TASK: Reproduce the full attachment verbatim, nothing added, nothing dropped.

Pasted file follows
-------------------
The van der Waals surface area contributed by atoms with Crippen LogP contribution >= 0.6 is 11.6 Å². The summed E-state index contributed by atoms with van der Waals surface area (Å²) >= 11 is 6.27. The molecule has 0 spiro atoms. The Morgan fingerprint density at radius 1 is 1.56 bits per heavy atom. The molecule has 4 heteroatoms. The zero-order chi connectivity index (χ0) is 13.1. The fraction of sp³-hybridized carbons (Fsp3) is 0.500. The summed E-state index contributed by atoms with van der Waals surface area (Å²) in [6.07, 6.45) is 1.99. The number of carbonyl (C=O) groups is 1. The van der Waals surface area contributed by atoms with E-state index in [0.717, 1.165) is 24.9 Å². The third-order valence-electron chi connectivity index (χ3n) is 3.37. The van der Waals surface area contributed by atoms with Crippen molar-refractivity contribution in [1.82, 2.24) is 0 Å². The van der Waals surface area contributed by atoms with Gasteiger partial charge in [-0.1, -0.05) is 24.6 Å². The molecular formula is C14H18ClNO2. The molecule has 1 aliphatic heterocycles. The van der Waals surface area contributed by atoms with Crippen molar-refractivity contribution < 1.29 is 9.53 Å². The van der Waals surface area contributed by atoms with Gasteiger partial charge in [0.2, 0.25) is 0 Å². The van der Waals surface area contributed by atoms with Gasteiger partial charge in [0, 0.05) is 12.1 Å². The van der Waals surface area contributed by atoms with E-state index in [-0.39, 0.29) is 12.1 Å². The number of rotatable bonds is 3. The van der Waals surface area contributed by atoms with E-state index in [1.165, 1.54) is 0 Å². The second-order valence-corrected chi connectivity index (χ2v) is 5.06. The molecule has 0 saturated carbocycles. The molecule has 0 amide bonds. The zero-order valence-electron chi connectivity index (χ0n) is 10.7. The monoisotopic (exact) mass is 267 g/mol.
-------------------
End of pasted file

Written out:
The van der Waals surface area contributed by atoms with Crippen LogP contribution >= 0.6 is 11.6 Å². The summed E-state index contributed by atoms with van der Waals surface area (Å²) >= 11 is 6.27. The molecule has 0 spiro atoms. The Morgan fingerprint density at radius 1 is 1.56 bits per heavy atom. The molecule has 4 heteroatoms. The zero-order chi connectivity index (χ0) is 13.1. The fraction of sp³-hybridized carbons (Fsp3) is 0.500. The summed E-state index contributed by atoms with van der Waals surface area (Å²) in [6.07, 6.45) is 1.99. The number of carbonyl (C=O) groups is 1. The van der Waals surface area contributed by atoms with E-state index in [0.717, 1.165) is 24.9 Å². The third-order valence-electron chi connectivity index (χ3n) is 3.37. The van der Waals surface area contributed by atoms with Crippen molar-refractivity contribution in [1.82, 2.24) is 0 Å². The van der Waals surface area contributed by atoms with Gasteiger partial charge in [-0.1, -0.05) is 24.6 Å². The molecular formula is C14H18ClNO2. The molecule has 1 aliphatic heterocycles. The van der Waals surface area contributed by atoms with Crippen molar-refractivity contribution < 1.29 is 9.53 Å². The van der Waals surface area contributed by atoms with Gasteiger partial charge in [0.2, 0.25) is 0 Å². The van der Waals surface area contributed by atoms with Gasteiger partial charge in [0, 0.05) is 12.1 Å². The van der Waals surface area contributed by atoms with E-state index in [-0.39, 0.29) is 12.1 Å². The number of rotatable bonds is 3. The van der Waals surface area contributed by atoms with E-state index in [1.165, 1.54) is 0 Å². The second-order valence-corrected chi connectivity index (χ2v) is 5.06. The molecule has 0 saturated carbocycles. The molecule has 0 amide bonds. The zero-order valence-electron chi connectivity index (χ0n) is 10.7. The monoisotopic (exact) mass is 267 g/mol.